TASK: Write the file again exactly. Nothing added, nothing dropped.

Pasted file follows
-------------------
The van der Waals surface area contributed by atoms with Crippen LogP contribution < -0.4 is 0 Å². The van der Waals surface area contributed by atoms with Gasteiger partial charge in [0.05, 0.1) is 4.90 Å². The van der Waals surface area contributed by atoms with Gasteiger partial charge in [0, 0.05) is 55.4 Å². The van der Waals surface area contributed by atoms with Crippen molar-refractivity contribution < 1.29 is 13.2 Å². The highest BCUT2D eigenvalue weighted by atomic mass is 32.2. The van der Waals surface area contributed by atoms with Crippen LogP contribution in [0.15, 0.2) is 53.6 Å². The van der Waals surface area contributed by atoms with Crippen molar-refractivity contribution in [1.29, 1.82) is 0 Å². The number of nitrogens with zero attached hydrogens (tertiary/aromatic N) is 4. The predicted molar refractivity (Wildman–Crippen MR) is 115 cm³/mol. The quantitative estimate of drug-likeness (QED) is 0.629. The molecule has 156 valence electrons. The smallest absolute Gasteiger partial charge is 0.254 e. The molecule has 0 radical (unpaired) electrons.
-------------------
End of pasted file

The van der Waals surface area contributed by atoms with Crippen LogP contribution < -0.4 is 0 Å². The van der Waals surface area contributed by atoms with Gasteiger partial charge in [0.05, 0.1) is 4.90 Å². The van der Waals surface area contributed by atoms with Gasteiger partial charge in [0, 0.05) is 55.4 Å². The van der Waals surface area contributed by atoms with Crippen molar-refractivity contribution < 1.29 is 13.2 Å². The highest BCUT2D eigenvalue weighted by atomic mass is 32.2. The van der Waals surface area contributed by atoms with Crippen LogP contribution in [0.15, 0.2) is 53.6 Å². The van der Waals surface area contributed by atoms with Crippen molar-refractivity contribution in [1.29, 1.82) is 0 Å². The number of nitrogens with zero attached hydrogens (tertiary/aromatic N) is 4. The predicted molar refractivity (Wildman–Crippen MR) is 115 cm³/mol. The quantitative estimate of drug-likeness (QED) is 0.629. The molecule has 156 valence electrons. The smallest absolute Gasteiger partial charge is 0.254 e. The molecule has 0 radical (unpaired) electrons.